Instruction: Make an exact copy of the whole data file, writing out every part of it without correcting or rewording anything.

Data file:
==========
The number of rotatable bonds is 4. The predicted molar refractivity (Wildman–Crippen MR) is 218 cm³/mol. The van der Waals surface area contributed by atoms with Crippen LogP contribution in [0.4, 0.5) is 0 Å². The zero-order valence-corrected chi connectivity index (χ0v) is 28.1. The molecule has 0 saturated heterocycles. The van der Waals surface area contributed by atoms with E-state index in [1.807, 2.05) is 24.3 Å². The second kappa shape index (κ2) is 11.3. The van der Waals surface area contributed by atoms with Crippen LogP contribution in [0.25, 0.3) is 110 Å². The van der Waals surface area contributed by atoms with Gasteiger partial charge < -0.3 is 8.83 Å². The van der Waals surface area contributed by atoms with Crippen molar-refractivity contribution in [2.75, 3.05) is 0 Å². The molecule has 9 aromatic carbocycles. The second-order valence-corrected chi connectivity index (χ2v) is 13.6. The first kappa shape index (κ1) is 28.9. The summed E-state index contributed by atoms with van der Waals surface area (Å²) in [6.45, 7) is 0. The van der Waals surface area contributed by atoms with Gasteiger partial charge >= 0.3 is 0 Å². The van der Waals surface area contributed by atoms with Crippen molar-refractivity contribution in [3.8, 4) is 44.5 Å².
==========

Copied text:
The number of rotatable bonds is 4. The predicted molar refractivity (Wildman–Crippen MR) is 218 cm³/mol. The van der Waals surface area contributed by atoms with Crippen LogP contribution in [0.4, 0.5) is 0 Å². The zero-order valence-corrected chi connectivity index (χ0v) is 28.1. The molecule has 0 saturated heterocycles. The van der Waals surface area contributed by atoms with E-state index in [1.807, 2.05) is 24.3 Å². The second kappa shape index (κ2) is 11.3. The van der Waals surface area contributed by atoms with Crippen LogP contribution in [0.25, 0.3) is 110 Å². The van der Waals surface area contributed by atoms with Gasteiger partial charge < -0.3 is 8.83 Å². The van der Waals surface area contributed by atoms with Crippen molar-refractivity contribution in [2.75, 3.05) is 0 Å². The molecule has 9 aromatic carbocycles. The second-order valence-corrected chi connectivity index (χ2v) is 13.6. The first kappa shape index (κ1) is 28.9. The summed E-state index contributed by atoms with van der Waals surface area (Å²) in [6.45, 7) is 0. The van der Waals surface area contributed by atoms with Gasteiger partial charge >= 0.3 is 0 Å². The van der Waals surface area contributed by atoms with Crippen molar-refractivity contribution in [3.8, 4) is 44.5 Å².